Fear and Loathing: the GOP and Muslims in America


A moderate Muslim returns the favor, calling on moderate Republicans to take back the Grand Old Party from extremist hijackers. Will moderate GOP members speak up and take the party back?

Campaign 2012 is heating up, even though we are still only in Primary Season, with no Republican (“GOP”) candidate emerging as a leader. Potential candidates for the US Presidency, for Congressional seats, and for local positions are battling it out for various constituencies. With elections turning on smaller and smaller margins, every vote counts.

Where do American Muslims fit?

We are a small voting bloc (between 2-3 million), if we can be called a “bloc.” We don’t all vote as one. For one thing, we are more racially and ethnically diverse than any other faith community in the USA.

Some of our national institutions claim to deliver our vote, but I don’t think they do.

They may, however (if they’re smart), reflect the general mood and attitudes that many Muslim Americans hold. And there have been some pretty dramatic shifts:

The GOP has lost most Muslims (for now).

Muslims could have been a natural fit for the GOP, a loyal base. Many are conservative, with strong family values: family cohesiveness and identity is highly prized and valued within many cultures in which Islam is found, as is respect for private property, individual endeavor, and personal responsibility.

Almost two-thirds of American Muslims are immigrants or descendants of recent immigrants, as opposed to the 35% of Muslims who are Black Americans and who have a history of forced migration to these shores.

Within this context of racial and ethnic diversity, for Muslims with a history of recent and voluntary immigration, the USA is often seen as a land of opportunity, and many can be swayed by the “pull yourself up by your bootstraps” slogans of the GOP.

But the GOP of today also peddles hate and divisiveness for political gain, and these are decidedly un-Islamic values. Muslims have felt the brunt of these tactics, and look at the GOP with a dawning awareness that the GOP does not mobilize hate just against Muslims.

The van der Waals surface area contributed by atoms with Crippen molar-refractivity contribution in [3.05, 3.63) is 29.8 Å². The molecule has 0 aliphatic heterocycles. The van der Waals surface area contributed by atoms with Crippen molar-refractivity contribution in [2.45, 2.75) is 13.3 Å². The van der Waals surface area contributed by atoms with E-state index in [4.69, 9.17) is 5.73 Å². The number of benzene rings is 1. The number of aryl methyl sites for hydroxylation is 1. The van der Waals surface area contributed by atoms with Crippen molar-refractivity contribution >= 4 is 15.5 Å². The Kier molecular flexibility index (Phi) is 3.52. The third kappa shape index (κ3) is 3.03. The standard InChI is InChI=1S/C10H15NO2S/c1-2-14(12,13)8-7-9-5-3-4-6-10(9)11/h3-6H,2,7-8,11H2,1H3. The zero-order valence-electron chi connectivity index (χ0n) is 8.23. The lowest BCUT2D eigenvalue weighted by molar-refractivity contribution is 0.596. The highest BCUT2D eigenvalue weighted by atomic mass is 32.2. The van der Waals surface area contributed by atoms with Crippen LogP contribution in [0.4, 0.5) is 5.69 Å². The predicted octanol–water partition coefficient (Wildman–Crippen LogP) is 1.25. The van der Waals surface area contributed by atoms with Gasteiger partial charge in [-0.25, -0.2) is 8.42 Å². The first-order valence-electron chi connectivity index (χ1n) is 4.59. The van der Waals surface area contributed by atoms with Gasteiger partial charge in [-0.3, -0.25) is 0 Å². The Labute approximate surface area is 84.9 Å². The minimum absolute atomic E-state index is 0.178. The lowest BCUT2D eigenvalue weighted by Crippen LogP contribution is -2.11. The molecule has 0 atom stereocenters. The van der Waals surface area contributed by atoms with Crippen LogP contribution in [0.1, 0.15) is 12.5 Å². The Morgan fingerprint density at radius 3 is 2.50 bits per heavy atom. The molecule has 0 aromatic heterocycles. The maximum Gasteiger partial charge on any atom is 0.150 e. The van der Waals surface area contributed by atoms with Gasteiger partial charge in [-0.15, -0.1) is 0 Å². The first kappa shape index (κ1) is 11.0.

It targets Blacks this way, maneuvering to strip minorities and poor people of voting rights.

It popularizes anti-immigrant attacks that lead to the inhumane treatment of pregnant women, who may or may not be authorized immigrants.

It fights against gays’ equal rights to marry and seeks to pit racial minorities against gays strategically, and when the GOP or its proxies are asked to cease their derogatory speech, they whine that they are victims of bullying—while it is gay kids in schools who actually are getting beat up and bullied.

That’s saying nothing of the GOP War on Women (who thought that strategy up? I understand the reprehensible short-term calculations behind picking on racial minorities, immigrants, the poor, and gays—but women? When everyone has a mother? Not a smart move.).

As a Muslim, I look at more than who peddles hate and targets me individually: I look at broader issues of justice and equity for all. A Party that engages in such vile strategy does not deserve anyone’s support.

As a Progressive Muslim, I am committed to compassion, justice, equality and equity, as well being concerned for and having solidarity with fellow human beings across differences of class, color, religion, sex, sexual orientation, ability, etc.

These are basic Islamic values and I know other Muslims can be reached on this basis. These are the reasons so many Muslims are overwhelmingly unhappy with the GOP of today.

Yet some Muslims remain Republican, or act as the GOP’s patsy or co-conspirator, happy to trot out Islamophobic tripe for the likes of Rep. Peter King (R-NY), when these folks need a screen from behind which to poison us all with their noxious politics of fear and loathing, issuing false warnings of the “Islamization” of America and how “radical Islam” is set to take over America.

I do not deny there are extremists within Islamic communities. On the contrary, I denounce them. As do the overwhelming majority of Muslims, more so in America than anywhere else.

But we are tired of having that tiny minority used to define all of us.

It’s as if I said Pat Robertson and Kirk Cameron represent all Christians.

Can that be it?

Do Pat Robertson and Kirk Cameron represent so many Christians in the USA that American Christians naturally think an equivalent close-mindedness and hatefulness is to be found among average Muslim Americans?

Is that it?

I’m sorry to disappoint you, because it’s not the case (just as I don’t really believe most Americans stand by Robertson & Cameron’s hateful attitudes towards their LGBT brothers and sisters).

Perhaps we should thank the GOP for having offered such a steady surfeit of fear and loathing that, as with other forms of extremism, we are seeing a backlash and an awakening.

More and more Americans, not just Muslim Americans, are waking up, and it’s not because we smell coffee, but rather something much more malodorous.

We don’t want leaders who only know how to divide us and make us fear each other.

We want someone who will give us hope.

When the GOP knows how to get back to giving us hope—and not PR or spin, a facsimile of hope, but actual, real hope, with substance and policy to back it up—maybe they will win some of us back.

First, they must cease and desist with their hatemongering.

And yes, they sell hate just as fishmongers sell fish.

They seek to profit from it. But their hate is more than two days old. And it has long since started to stink.



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